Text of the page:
David Bourget (Western Ontario)
David Chalmers (ANU, NYU)
Rafael De Clercq
Jack Alan Reynolds
Learn more about PhilPapers
In this account, we explain the meaning of a priori voting power and outline how it is measured. We distinguish two intuitive notions as to what voting power means, leading to two approaches to measuring it. We discuss some philosophical and pragmatic objections, according to which a priori (as distinct from actual) voting power is worthless or inapplicable.
|Keywords||No keywords specified (fix it)|
|Categories||categorize this paper)|
Setup an account with your affiliations in order to access resources via your University's proxy server
Configure custom proxy (use this if your affiliation does not provide a proxy)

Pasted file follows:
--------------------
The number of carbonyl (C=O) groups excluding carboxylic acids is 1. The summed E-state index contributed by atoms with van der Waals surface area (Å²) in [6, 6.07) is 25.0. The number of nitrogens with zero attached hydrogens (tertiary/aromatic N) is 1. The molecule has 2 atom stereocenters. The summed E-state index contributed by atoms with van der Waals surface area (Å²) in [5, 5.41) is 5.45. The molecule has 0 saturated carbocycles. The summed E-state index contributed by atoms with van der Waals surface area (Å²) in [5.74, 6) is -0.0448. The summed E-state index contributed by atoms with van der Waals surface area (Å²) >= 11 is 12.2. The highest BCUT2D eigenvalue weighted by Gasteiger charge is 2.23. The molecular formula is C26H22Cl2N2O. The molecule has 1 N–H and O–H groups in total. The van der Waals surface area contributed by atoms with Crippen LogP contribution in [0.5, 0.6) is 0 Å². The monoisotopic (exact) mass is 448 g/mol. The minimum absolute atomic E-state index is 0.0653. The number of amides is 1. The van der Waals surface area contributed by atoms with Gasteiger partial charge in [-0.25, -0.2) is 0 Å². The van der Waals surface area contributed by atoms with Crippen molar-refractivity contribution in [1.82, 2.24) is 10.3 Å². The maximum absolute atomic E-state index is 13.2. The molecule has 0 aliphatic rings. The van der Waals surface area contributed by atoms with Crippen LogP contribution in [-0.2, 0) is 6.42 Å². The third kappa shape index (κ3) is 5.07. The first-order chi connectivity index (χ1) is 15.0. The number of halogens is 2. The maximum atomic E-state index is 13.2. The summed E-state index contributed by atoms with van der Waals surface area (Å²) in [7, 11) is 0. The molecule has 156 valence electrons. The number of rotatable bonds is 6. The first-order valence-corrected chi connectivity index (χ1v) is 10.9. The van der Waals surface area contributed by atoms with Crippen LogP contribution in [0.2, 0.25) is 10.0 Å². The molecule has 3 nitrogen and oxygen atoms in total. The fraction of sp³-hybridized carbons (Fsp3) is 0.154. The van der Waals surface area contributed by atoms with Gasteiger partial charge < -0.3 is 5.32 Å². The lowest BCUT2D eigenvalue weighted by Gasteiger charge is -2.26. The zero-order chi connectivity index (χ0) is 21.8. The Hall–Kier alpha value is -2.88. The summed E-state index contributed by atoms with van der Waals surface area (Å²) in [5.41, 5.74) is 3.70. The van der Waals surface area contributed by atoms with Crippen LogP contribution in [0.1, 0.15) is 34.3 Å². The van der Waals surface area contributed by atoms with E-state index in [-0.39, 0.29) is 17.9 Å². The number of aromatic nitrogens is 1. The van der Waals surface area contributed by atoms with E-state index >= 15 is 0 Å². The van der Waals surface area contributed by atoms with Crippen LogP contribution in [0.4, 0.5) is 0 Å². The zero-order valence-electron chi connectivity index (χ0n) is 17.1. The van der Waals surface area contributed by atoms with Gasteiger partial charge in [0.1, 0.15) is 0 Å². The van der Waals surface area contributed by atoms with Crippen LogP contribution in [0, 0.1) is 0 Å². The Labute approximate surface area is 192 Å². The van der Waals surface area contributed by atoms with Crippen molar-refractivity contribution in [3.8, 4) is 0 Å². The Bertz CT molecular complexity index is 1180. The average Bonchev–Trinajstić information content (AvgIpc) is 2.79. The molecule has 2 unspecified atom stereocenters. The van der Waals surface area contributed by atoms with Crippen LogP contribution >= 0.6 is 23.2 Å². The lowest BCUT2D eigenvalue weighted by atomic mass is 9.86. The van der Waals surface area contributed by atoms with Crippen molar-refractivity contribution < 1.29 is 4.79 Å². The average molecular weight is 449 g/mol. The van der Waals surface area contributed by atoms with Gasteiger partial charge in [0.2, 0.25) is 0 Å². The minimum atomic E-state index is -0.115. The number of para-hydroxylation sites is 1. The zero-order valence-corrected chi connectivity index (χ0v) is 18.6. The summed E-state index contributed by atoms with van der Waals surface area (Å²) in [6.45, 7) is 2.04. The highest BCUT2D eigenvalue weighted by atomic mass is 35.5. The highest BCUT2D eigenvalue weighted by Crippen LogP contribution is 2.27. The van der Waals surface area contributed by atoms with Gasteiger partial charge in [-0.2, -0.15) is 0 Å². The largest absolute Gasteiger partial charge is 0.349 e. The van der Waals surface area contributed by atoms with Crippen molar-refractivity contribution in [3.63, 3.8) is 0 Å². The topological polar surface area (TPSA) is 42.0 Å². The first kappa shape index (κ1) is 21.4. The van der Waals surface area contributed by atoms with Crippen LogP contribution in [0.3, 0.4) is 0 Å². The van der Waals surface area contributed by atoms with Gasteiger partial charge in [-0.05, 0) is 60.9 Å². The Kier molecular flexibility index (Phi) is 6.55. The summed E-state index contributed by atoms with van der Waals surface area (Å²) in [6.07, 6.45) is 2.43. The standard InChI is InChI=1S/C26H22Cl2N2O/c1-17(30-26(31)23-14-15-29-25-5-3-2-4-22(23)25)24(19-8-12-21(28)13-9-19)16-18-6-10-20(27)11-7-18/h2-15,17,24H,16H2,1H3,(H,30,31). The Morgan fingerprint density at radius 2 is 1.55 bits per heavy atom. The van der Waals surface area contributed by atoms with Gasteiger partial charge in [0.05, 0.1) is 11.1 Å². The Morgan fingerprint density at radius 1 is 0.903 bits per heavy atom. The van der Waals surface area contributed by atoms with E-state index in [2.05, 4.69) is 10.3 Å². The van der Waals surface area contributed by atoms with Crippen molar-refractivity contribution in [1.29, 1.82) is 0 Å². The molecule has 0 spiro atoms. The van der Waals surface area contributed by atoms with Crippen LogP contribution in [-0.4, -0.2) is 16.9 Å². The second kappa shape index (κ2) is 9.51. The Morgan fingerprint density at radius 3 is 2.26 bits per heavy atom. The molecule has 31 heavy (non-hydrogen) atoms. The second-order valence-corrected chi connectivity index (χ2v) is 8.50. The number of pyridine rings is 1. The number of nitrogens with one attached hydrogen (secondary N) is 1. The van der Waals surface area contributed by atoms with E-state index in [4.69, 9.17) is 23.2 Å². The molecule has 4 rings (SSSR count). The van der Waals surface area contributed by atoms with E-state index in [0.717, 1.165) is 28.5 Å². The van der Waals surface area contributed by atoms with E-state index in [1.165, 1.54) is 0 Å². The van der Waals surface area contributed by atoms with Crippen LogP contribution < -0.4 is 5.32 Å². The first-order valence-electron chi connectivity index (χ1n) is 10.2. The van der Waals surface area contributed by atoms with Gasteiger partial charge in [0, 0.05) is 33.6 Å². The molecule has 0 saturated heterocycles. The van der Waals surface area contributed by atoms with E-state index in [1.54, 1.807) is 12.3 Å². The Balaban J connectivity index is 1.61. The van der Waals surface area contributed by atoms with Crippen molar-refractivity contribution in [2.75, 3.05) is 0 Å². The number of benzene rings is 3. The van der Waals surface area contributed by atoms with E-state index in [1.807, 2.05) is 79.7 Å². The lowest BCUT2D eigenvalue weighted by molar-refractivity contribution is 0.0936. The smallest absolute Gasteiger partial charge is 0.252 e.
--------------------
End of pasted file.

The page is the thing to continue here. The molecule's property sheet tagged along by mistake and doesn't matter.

|Through your library||
References found in this work BETA
No references found.
Citations of this work BETA
Alexander Zaigraev & Serguei Kaniovski (2012). Bounds on the Competence of a Homogeneous Jury. Theory and Decision 72 (1):89-112.
Similar books and articles
Steven Pressman (2006). Clap Happy: Applause and the Voting Paradox. Journal of Economic Methodology 13 (2):241-256.
Clara Fischer (2011). Compulsory Voting and Inclusion: A Response to Saunders. POLITICS 31 (1):2011.
Marthe Chandler (1988). Models of Voting Behavior in Survey Research. Synthese 76 (1):25 - 48.
Vincent C. H. Chua & Dan S. Felsenthal, Do Voting Power Considerations Explain the Formation of Political Coalitions? A Re-Evaluation.
Dennis Leech & Robert Leech, Voting Power Implications of a Unified European Representation at the IMF.
Dan S. Felsenthal, Moshé Machover & William Zwicker (1998). The Bicameral Postulates and Indices of a Priori Voting Power. Theory and Decision 44 (1):83-116.
Added to index2010-07-25
Total downloads16 ( #99,039 of 1,096,953 )
Recent downloads (6 months)2 ( #164,383 of 1,096,953 )
How can I increase my downloads?